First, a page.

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precarious since 1997 | by maryann johanson

weekend box office: ‘Poseidon’ goes belly-up

Mayday, indeed. Poseidon, the cheesy sorta-remake of the cheesy 70s disaster flick The Poseidon Adventure, hit a box-office iceberg on its maiden weekend voyage, earning a little over $20 million, $4 million less than Mission: Impossible III did in its second weekend out — certainly considered disappointing for a film rumored to have cost more than $150 million. And so now the real fun starts: watching studio executives squirm. Like Dan Fellman, president of distribution for Warner Bros., Poseidon’s parent, who is quoted at Box Office Mojo insisting that “it’s too early to assess the financial viability of the movie at this moment.” Why? This may be one of the greatest examples of spin/self-delusion ever: “I think cruising is an international activity, and [director] Wolfgang Petersen has had great success overseas.” Does he honestly think we’ll honestly think that he honestly thinks that Poseidon is a movie about cruising? Perhaps X-Men 3 will achieve great success worldwide because it’s about genetics and absolutely everyone who’s anyone has genes.

The only reason for real movie lovers — as opposed to wonky industry watchers — to be concerned about box office numbers is in their impact upon what kinds of movies get made as a result, not for the numbers themselves. Which is why it’s so much fun to see guys like Fellman tripping over themselves to try to pretend that what qualifies as failure by the rules of the game they themselves set in motion isn’t really failure. Look, we, the audience, weren’t the people who decided that if a movie doesn’t earn back its production costs over its debut weekend, it’s a flop — you, the studios, got yourselves into this ever-crazier spiral of competition and made it impossible for you to achieve the wild goals you set for yourselves. Make better movies, and space them out a bit more, give them some room to breathe and for word to get around and for people not to be exhausted by a film’s advertising before the damn thing even opens. You know, like how Hollywood used to work not that long ago.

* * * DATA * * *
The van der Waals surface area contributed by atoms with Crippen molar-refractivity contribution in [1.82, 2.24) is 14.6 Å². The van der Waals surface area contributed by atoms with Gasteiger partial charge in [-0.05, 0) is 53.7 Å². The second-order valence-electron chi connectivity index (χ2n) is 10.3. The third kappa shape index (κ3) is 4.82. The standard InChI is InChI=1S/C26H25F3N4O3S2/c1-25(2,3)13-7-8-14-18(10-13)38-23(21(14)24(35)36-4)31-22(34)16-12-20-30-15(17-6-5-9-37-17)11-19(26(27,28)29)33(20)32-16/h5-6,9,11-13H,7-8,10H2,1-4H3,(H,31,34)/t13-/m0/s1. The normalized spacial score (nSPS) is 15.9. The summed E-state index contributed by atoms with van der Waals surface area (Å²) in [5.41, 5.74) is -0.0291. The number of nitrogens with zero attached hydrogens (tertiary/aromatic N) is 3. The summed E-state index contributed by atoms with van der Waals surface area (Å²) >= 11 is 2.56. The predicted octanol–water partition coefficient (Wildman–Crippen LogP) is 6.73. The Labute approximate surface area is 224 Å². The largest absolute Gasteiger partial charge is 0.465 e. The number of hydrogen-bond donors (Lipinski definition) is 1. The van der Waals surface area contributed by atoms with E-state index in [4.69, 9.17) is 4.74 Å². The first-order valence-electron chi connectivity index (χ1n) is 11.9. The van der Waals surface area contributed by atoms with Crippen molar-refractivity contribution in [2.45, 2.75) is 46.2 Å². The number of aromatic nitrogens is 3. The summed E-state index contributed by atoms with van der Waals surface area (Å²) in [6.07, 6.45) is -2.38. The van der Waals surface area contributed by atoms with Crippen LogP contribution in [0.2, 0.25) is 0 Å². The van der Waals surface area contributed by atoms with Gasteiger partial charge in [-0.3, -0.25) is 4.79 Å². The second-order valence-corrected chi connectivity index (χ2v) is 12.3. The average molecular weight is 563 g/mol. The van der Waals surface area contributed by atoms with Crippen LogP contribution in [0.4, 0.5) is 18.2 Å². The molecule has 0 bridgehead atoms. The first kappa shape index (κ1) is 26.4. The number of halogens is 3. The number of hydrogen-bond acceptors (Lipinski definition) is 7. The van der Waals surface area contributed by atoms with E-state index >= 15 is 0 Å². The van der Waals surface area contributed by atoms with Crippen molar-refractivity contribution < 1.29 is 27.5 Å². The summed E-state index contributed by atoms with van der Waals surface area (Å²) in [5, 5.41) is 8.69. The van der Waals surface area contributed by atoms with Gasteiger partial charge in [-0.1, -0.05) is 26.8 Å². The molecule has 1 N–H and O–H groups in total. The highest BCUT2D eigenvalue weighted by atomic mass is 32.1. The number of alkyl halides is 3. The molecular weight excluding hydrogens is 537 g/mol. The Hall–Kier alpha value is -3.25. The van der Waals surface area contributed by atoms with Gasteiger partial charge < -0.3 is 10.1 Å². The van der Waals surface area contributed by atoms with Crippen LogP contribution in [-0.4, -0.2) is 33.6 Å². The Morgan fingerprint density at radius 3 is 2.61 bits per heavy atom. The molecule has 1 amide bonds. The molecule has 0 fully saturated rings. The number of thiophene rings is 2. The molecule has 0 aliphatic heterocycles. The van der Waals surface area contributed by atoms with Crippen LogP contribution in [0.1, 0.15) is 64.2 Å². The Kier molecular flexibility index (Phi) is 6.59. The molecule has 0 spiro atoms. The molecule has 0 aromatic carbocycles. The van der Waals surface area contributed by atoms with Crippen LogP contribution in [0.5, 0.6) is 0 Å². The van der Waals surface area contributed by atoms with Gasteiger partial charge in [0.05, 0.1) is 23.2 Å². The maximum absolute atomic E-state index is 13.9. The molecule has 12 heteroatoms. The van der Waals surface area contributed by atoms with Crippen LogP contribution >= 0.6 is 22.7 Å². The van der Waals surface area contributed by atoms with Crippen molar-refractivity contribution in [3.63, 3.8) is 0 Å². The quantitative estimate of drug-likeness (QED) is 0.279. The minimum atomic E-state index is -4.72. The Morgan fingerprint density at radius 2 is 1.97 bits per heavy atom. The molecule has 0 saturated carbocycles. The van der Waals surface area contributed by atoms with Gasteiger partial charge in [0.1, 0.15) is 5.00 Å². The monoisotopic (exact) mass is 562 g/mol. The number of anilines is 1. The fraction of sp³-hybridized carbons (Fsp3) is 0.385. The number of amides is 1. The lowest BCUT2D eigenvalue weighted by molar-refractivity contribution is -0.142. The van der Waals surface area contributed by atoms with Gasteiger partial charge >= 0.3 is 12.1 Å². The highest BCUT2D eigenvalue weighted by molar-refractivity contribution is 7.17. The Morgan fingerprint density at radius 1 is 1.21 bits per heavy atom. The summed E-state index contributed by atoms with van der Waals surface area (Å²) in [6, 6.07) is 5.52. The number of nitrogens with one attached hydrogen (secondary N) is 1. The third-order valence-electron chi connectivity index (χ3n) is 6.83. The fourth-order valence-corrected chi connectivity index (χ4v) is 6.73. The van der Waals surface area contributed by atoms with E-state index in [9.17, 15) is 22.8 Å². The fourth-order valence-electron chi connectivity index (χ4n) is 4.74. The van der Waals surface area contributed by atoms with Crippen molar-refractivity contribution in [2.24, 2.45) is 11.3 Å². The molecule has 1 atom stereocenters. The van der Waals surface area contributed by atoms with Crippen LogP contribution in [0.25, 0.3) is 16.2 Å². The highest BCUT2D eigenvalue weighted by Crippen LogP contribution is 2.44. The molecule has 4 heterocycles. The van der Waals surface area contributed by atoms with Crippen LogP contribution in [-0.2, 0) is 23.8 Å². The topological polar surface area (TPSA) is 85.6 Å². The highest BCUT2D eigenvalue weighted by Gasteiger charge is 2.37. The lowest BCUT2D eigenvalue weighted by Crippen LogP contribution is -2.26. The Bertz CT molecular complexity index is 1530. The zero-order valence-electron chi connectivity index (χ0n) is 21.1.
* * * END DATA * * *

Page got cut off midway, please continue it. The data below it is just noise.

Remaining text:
All you need to do is take a gander at how some of the weekend’s smaller releases did. The documentary Sketches of Frank Gehry may have earned only $17,400 in its first three days, but it earned that on only two screens, for a per-screen average of $8,700, way more than MI3’s $6,039 (on 4,059 screens). The French romantic dramedy Russian Dolls made $17,700 on three screens, for a per-screen average $5,900, more than Poseidon’s $5,717 (on 3,555 screens). Now, granted, per-screen averages are not a measure of absolute popularity: Russian Dolls on 3,000 screens would have made the same total amount, for a per-screen average of a little under six bucks. And it would be crazy to open a movie like MI3 on only three screens. But saturation screening clearly doesn’t work, either. It doesn’t mean Hollywood has to radically realign itself. Spend slightly less on production, market just a tad less obnoxiously, open only a little smaller, and — assuming you’ve made a movie people will really want to see — the audience will find you.

Look: Transamerica, the little transgendered movie that could, is still chugging along almost six months after its release, and earned a tidy $1,323 on each of 21 screens this past weekend, which is more than, oh, Silent Hill made on each of its 1,888 screens. And it’s not like Transamerica is a great movie — it’s sentimental claptrap with a showy, overly mannered performance at its center. But by allowing time for word of mouth to spread — for the film does undoubtedly have appeal — and giving its potential audience — however big or small — the chance to catch up with it, the movie has earned back its budget nine times over. Even if Poseidon and MI3 had been the enormous blockbusters their studios had deluded themselves into believing they could be, they were never gonna earn that kind of return.

[box office results via Box Office Mojo]

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